"Spectrum" beginning

Discussion in 'The Rehearsal Room' started by Sir_Threepwood, Oct 14, 2009.

  1. Hi folks

    Any hints/ideas how to circumvent the technical difficulties of the beginning 4 bars of "Spectrum" by Gilbert Vinter? We are playing this but I suspect we will never be able to get this played tight, in tempo and together after bar 1.

    Second problem (for the cornets): the waltz, starting with the crotchet followed by two quaver triplets whereby the first quaver is bound with the crotchet. How can this be played? We cornets never manage to get this right.
  2. Kjata

    Kjata Member

    Hi, I can't help you with the first 4 bars of the vinter, but the walz rhythm can done correctly, it's exactly the same as the opening fanfare in salute to youth!!
    The answer is the think the crotchets in triplets, ie subdivide in your head. If this doesn't work straight away and the cornets have no patience subdivide out loud and then in your head, both should come to the same result, but unfortunatly guessing the rhythm really, really doesn't work!! ;)
    Hope this helps!
  3. andyp

    andyp Active Member

    We played this earlier on this year for a couple of contests (winning at the Guild Hall so we must have done it OK!), For the beginning it's those old friends practise and rehearsal! Aiming to hit the beat notes (every 4th semi) together is the key, the rest should follow (that's what they tell me anyway......). The people coming in later have the hardest job to get in in time and stay in time (particularly sop who only comes in on the last half bar or something like that, by which time it's shifting a bit.....). Accel (like rall, etc) means "watch conductor" (easy said with all those accidentals.......).

    The waltz bit - take the tie off so it's a crotchet and 2 sets of triplets, play it like that for a bit to gt the timing right, then add the tie back. Tonguing-wise it's whatever works best for you and (importantly) is even, I did tu-ku tu-tu-ku, 1 double one triple, cos I found that worked best (mind you if you can single tongue that fast it would be better!). Also forget the ff and aim for about f+, trying to play it too loud slows you down and leads to the triplets coming out much quieter than the crotchets, cos you can get more air through those. The triplets are slightly less important with not being on the beat anyway so to some extent you can play them with less volume.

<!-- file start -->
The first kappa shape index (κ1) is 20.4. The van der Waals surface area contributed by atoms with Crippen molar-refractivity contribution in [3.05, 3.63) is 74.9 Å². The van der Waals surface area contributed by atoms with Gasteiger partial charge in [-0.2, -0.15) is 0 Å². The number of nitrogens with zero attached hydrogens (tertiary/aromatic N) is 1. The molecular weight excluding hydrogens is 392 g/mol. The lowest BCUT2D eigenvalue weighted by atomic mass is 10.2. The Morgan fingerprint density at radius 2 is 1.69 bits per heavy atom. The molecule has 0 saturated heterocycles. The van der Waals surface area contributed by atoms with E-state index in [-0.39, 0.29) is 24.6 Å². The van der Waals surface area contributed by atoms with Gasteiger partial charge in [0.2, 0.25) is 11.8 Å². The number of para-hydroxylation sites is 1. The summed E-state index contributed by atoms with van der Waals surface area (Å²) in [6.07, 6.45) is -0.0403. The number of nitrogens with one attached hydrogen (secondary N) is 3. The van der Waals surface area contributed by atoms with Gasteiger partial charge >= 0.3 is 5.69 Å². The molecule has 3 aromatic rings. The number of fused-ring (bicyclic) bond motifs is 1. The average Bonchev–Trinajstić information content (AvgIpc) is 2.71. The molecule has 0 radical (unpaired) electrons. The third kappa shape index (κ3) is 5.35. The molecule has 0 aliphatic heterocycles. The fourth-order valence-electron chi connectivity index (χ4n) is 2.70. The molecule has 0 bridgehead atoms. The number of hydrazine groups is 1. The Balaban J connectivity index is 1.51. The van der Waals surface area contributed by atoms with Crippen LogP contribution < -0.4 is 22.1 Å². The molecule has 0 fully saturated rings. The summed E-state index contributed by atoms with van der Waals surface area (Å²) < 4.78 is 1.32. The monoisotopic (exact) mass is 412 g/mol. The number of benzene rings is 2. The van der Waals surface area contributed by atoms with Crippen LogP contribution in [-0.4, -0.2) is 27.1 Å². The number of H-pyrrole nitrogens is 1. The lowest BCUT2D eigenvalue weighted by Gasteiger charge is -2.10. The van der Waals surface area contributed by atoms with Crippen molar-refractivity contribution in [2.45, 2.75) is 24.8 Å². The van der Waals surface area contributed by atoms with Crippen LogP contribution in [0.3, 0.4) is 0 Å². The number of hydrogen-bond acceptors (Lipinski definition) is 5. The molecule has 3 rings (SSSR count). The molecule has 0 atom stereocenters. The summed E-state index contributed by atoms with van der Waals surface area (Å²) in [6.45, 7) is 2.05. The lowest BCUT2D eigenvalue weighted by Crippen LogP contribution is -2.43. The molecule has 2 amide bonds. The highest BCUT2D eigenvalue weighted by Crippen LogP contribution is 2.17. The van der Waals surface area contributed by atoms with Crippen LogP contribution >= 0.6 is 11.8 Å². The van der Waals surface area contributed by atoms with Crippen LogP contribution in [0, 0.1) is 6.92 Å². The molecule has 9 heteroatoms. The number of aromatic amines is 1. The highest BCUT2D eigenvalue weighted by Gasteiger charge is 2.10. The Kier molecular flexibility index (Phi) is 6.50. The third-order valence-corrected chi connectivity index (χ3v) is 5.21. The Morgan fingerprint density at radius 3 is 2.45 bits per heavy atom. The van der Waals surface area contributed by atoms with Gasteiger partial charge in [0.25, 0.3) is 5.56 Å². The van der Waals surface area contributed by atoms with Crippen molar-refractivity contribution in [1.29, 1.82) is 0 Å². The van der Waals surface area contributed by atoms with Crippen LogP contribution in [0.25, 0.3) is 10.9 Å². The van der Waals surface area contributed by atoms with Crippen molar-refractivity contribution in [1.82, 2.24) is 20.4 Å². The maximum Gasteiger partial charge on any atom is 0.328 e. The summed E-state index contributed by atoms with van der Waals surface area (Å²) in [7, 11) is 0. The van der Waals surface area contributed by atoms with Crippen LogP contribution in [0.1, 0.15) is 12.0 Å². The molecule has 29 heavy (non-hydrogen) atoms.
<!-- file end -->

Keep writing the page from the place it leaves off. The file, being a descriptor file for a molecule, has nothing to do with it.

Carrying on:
Hope that makes some sort of sense!
  4. Colin.Doran

    Colin.Doran Member


    I am pleased to award you with the brass band geek glasses award wear them with pride in your rehsals and when practicing ;) :D
  5. Thirteen Ball

    Thirteen Ball Active Member

    As regards the opening bars: The only answer is personal practice.

    Anyone with the running chromatic should be able to get it with a little practice. We should all have chromatics up and down in our locker as brass players as it's a basic skill and is just a matter of repitition.

    The counter-melody line to that, which has two consecutive notes that descend, then jumps up could be broken down between two players, like you do when covering breathing - however within the context of the accellerando which is going on at the same time, it may well be more difficult to do this than it is to play all of it! the only thing I can advise is to play it slowly over and over again, gradually getting faster.

    As regards the fanfare figure - try taking the tie away, thinking a triplet over the crotchet, or even playing one a few times to get the length of the note in your head. Subdivision is always the key with any tricky rhythm.

    Have fun rehearsing it - it's a great piece.
  6. andyp

    andyp Active Member

    I am deeply honoured, but surely am unworthy compared to the master!:grnsm
  7. I think our problem might not be the rhythm but the tongueing, given that this part is likely to be to fast for single-tongueing.

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